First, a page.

I especially love the displays of lightening in her art. She is using the paint as a medium often without use of a brush to create gradients and layers like the sedimentary layers of the earth.  There are many textures created by metals and remnants of the manufacturing process being scratched through the painted surface. The fractal physics of liquid dynamics is visible on a smaller scale.

Here is a brillant installation which suits her work on a grand scale at the Yerba Buena Center for the Arts in San Francisco. She brings a timeless element to a world that is always changing and we are just a passing moment in it.



Leslie Shows from bartolos.com

Frida Kahlo (Mexican 1907 – 1954)


Magdalena Carmen Frieda Kahlo y Calderón de Rivera

July 6, 1907 – July 13, 1954

Frida Kahlo has intrigued me since I was a child. She was the second female artist I recognized, after Georgia O’Keefe, when I saw her work in a museum in Fort Worth, Texas. It was her poignant portrayal of pain that shocked me and made me aware of a new aspect of life I hadn’t considered. Of course this was a very marked aspect of herself that she dealt with through out her life.  As a teenager she was in a streetcar accident that fractured her spine, pelvis, collarbones and forced her to wear full torso body casts and be in bed for much of her life. She also suffered in a relationship with Diego Rivera, a famous muralist that was 20 years older that her. They were in love and overcome many obstacles, but not without sadness that you see expressed in her art.

Kahlo in Deigo Rivera Mural, “Panamerican Unity

Frida Kahlo was painted in this mural in 1940 by Diego Rivera. The couple had recently divorced when he came up to San Francisco to participate in Art in Action. During the World Faire held on Treasure Island that year, he painted this fresco which was later transferred to San Francisco City College.  The couple remarried shortly afterwards and they lived in a specially designed house with a bridge between the two separate parts.


This is a painting of Frida’s father who took many pictures of her growing up and encouraged her as an artist. She had a multicultural background. Her father was a Hungarian Jew and her mother was of Mexican and Native Indian decent.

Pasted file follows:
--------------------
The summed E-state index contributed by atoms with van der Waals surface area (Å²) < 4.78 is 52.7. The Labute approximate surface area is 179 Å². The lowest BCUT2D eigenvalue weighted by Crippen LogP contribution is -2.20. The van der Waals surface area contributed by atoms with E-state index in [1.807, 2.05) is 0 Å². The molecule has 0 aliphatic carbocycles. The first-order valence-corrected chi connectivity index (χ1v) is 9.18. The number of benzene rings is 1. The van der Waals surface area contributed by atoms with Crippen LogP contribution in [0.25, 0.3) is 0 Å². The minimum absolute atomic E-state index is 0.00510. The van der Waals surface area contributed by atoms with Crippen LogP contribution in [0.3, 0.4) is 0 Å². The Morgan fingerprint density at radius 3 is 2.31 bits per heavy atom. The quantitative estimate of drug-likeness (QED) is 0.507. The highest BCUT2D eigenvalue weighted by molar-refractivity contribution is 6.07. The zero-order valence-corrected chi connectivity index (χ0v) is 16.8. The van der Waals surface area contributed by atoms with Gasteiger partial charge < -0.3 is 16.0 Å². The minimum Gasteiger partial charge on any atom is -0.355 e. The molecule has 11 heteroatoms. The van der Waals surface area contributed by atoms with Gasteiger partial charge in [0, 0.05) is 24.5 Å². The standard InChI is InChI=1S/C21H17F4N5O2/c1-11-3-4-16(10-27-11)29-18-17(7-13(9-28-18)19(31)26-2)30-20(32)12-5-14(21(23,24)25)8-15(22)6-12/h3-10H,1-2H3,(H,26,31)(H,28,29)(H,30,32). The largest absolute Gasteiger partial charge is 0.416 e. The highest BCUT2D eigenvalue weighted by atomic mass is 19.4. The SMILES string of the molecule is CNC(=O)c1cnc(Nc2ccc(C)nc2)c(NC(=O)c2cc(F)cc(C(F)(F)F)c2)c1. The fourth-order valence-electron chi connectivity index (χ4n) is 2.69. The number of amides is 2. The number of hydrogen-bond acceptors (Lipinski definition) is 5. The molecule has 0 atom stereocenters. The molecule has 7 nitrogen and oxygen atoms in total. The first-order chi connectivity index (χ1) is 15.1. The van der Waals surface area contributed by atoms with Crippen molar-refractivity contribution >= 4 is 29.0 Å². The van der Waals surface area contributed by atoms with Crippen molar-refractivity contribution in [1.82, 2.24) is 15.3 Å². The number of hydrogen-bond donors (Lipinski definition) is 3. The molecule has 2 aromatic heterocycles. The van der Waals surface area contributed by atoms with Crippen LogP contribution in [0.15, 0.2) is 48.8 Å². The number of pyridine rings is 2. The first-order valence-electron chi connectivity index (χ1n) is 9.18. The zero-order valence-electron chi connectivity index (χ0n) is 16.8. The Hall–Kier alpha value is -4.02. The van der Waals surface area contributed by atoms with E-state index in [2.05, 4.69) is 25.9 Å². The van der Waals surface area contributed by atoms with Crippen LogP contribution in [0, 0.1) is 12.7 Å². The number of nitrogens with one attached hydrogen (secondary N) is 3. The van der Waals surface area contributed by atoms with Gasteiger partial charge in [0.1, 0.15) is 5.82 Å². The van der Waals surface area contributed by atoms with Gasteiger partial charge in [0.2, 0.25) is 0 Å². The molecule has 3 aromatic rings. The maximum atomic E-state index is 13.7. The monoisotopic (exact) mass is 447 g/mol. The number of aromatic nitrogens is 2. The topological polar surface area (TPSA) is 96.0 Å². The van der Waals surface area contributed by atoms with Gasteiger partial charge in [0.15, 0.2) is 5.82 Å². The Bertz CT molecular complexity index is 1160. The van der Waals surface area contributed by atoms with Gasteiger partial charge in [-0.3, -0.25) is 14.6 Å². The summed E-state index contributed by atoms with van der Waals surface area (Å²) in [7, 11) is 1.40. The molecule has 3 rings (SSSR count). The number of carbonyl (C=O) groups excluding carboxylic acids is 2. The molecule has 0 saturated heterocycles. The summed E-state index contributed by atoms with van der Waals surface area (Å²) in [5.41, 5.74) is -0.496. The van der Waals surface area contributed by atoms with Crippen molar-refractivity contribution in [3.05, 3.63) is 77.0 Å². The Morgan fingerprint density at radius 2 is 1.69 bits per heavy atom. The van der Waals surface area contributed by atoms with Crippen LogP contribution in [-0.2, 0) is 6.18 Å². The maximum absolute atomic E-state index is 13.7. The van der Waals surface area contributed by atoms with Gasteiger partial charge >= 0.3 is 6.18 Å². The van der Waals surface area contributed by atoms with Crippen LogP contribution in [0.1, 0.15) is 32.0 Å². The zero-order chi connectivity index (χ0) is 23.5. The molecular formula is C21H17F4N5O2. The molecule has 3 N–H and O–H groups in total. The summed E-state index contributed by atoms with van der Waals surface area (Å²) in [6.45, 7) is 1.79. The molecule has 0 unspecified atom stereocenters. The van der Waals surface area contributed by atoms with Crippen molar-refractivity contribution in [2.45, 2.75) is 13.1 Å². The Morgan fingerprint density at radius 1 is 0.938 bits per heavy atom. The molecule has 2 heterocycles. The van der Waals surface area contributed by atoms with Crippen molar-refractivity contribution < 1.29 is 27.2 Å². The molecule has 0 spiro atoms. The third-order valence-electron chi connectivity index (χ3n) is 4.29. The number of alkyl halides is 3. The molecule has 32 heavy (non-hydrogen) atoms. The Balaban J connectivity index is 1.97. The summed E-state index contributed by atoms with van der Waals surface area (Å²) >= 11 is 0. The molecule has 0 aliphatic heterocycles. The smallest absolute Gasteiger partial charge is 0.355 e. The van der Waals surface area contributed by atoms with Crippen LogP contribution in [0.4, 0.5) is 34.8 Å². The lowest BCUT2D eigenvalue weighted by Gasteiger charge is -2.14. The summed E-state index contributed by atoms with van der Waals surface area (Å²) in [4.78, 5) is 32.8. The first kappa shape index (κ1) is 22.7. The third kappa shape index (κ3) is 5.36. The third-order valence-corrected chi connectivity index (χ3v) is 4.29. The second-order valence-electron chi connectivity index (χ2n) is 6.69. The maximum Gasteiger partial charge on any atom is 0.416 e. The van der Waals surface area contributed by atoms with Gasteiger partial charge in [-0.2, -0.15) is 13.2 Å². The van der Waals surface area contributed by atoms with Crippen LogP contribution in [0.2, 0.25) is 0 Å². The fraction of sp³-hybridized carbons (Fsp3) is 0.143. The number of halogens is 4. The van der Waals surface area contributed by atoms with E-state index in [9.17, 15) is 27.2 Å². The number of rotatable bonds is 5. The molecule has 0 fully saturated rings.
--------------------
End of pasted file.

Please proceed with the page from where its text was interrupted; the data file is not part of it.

Frida is most famous for her self portraits which give us a glimpse of what her life may have been like at the time. While she didn’t recieve much fame during her life, she is now the subject of a major movie and her image is found everywhere in gift shops and museums around the world.

The Little DeerI especially appreciate her visceral images of nature and was struck by this painting I originally saw in the Kimball Museum at age 8.

She and Diego were very political, housing the soviet refugee Leon Trotsky. They actively held communist party meetings in there home and had a very lively social life. In 1953 she had her first and only Solo Exposition in Mexico. Doctors orders were to stay in bed so she had her bed delivered in an ambulance so she could attend the opening.

“I suffered two grave accidents in my life…One in which a streetcar knocked me down and the other was Diego.

“I paint myself because I am so often alone and because I am the subject I know best.”

“I used to think I was the strangest person in the world but then I thought there are so many people in the world, there must be someone just like me who feels bizarre and flawed in the same ways I do. I would imagine her, and imagine that she must be out there thinking of me too. Well, I hope that if you are out there and read this and know that, yes, it’s true I’m here, and I’m just as strange as you.”

-Frida Kahlo (1907-1954)

Leonora Carrington (British 1917 – 2011)

Leonora Carrington is a Mexican Surrealist Artist who was born in Britian in 1917 and died this year, 2011. She met artist Max Ernst in London and escaped the NAZI occupation of Paris she fled to Mexico City. She is one of the top three female surrealist artists of all time and remained in Mexico for the rest of her life.

Her paintings are very detailed and they portray a secret or obscured aspect of the world. She uses many symbols and ritual shapes to express the mystical order and activities in the universe that most people do not notice. She was very well educated in europe but left it all to pursue art and express her point of view.


She wrote and illustrated this children’s book in 1977 and she also made sculptures and masks for theatre.